Jump to accessibility statement Skip to content

My experience studying MA Journalism

Home / Student blogs / Guest blogs / My experience studying MA Journalism

Published: January 15, 2021

In July 2020, I received an offer to study an MA in Journalism at Sunderland University. After a year of travel blogging in South America, the program seemed the perfect way to build on the writing skills I’d picked up and realise my dream of being a travel journalist. But a week before the start of term, doubt set in...


Did I want to commute from Newcastle every day? Would my CV not look better with a masters from a traditional red brick university? Could I, as a lifelong Newcastle United fan, really see myself graduating on the pitch at the Stadium of Light?! The third one settled it for me, and a hasty application to Newcastle University was sent off.

Thankfully, Sunderland’s programme leader who I had met earlier that summer emailed me, reminding me that Sunderland’s course is accredited by the NCTJ and left the door open for me to change my mind. I’m glad I did! Thrown in at the deep end straight away, the first term saw my course mates and I getting to grips with shorthand, video journalism, and learning everything there is to know about media law and court reporting in England and Wales. That was on top of finding stories, interviewing sources, and writing for the university’s publications SR News, Sports Byte, Fashion North, and Northern Lights. All over a four-day week!

A masters isn’t easy, and like most people on the course, I found it difficult to balance my social life and part-time work with such an intense study programme. Plus, Journalism isn’t just something you can switch off from as soon as you leave the Media Hub. Thankfully, the support network of lecturers and students got much of the group through stressful and difficult times.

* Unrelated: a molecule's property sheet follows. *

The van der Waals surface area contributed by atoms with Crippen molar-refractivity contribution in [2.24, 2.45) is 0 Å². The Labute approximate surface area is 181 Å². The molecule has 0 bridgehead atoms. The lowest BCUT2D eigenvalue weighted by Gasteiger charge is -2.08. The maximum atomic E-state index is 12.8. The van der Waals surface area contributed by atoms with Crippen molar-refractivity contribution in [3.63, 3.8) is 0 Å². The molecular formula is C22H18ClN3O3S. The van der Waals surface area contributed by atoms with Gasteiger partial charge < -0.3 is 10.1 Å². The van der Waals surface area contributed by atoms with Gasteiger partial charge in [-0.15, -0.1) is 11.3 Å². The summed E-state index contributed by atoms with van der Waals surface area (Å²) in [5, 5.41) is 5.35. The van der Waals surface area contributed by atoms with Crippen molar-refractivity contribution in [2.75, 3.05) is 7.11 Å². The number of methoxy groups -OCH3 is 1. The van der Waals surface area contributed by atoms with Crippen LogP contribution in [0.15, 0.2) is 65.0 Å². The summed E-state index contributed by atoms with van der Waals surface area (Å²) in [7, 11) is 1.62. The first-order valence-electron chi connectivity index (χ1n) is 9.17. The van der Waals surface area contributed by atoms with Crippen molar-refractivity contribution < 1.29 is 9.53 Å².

Alice Wilson, who now works as a trainee reporter at Northants Live after completing an MA in Journalism said: “I found a really supportive and friendly network studying at Sunderland. I didn’t expect to make friends with my coursemates but I made some of my closest ones there! The experience and expertise of the lecturers was matched only by their willingness to help and their passion about not only their subject, but also us doing well. It was a really lovely place to learn and spend time.”

A global pandemic meant a year no one could have foreseen. However, the skills we’d picked up and worked on in the first term and a half meant we were equipped to pass NCTJ exams and consistent support and classes from shorthand tutors Elaine and Pauline helped me (and a few classmates) to pass our 100 wpm exams – still an essential in Journalism, no matter what some people will tell you!

The final term saw us putting all of our skills together and working on final projects of our own choosing – with course members choosing anything from an award-nominated walking and hiking magazine, to a series of articles about conspiracy theories. Though I’ve now graduated from the University of Sunderland, I’m still in touch with course mates (who are definitely now friends) and lecturers, who have been there to offer support on pitching articles to major publications, getting work experience, and generously sharing their contacts. I’m also being supported by the university’s Digital Incubator in launching my freelance journalism business.

With help from the University of Sunderland, I’ve been published in my dream publication, Lonely Planet, as well as Metro, and regular freelancing with northeast business magazine BDaily. Looking back, I’m not only pleased with the choice I made, but proud of my degree from the University of Sunderland. I feel prepared to work an industry that is more important than ever right now. And I still haven’t had to walk out onto the Stadium of Light!



Daniel Hall

MA Journalism graduate 

Topic: Course

ReciteMe accessibility toolbar button